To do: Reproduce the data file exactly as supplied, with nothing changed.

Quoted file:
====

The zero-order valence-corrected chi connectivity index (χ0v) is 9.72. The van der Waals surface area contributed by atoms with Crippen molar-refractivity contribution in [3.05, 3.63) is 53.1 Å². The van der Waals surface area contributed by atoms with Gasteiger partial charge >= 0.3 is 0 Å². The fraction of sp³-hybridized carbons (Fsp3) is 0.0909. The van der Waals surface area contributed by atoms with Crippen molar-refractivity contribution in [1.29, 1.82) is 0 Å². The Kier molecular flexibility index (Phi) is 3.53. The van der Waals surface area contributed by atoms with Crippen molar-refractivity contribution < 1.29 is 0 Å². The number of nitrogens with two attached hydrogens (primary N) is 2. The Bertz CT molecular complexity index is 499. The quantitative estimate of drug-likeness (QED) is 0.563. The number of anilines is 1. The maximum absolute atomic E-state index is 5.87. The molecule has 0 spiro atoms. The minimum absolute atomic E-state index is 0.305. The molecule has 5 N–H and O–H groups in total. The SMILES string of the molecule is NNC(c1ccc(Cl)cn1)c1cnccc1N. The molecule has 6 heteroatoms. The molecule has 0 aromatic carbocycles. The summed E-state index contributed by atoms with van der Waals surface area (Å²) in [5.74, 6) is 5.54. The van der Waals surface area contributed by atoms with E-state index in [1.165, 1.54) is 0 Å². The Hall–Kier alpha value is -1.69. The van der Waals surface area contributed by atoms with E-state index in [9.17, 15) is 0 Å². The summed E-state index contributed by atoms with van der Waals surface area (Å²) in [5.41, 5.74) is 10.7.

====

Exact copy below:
The zero-order valence-corrected chi connectivity index (χ0v) is 9.72. The van der Waals surface area contributed by atoms with Crippen molar-refractivity contribution in [3.05, 3.63) is 53.1 Å². The van der Waals surface area contributed by atoms with Gasteiger partial charge >= 0.3 is 0 Å². The fraction of sp³-hybridized carbons (Fsp3) is 0.0909. The van der Waals surface area contributed by atoms with Crippen molar-refractivity contribution in [1.29, 1.82) is 0 Å². The Kier molecular flexibility index (Phi) is 3.53. The van der Waals surface area contributed by atoms with Crippen molar-refractivity contribution < 1.29 is 0 Å². The number of nitrogens with two attached hydrogens (primary N) is 2. The Bertz CT molecular complexity index is 499. The quantitative estimate of drug-likeness (QED) is 0.563. The number of anilines is 1. The maximum absolute atomic E-state index is 5.87. The molecule has 0 spiro atoms. The minimum absolute atomic E-state index is 0.305. The molecule has 5 N–H and O–H groups in total. The SMILES string of the molecule is NNC(c1ccc(Cl)cn1)c1cnccc1N. The molecule has 6 heteroatoms. The molecule has 0 aromatic carbocycles. The summed E-state index contributed by atoms with van der Waals surface area (Å²) in [5.74, 6) is 5.54. The van der Waals surface area contributed by atoms with E-state index in [1.165, 1.54) is 0 Å². The Hall–Kier alpha value is -1.69. The van der Waals surface area contributed by atoms with E-state index in [9.17, 15) is 0 Å². The summed E-state index contributed by atoms with van der Waals surface area (Å²) in [5.41, 5.74) is 10.7.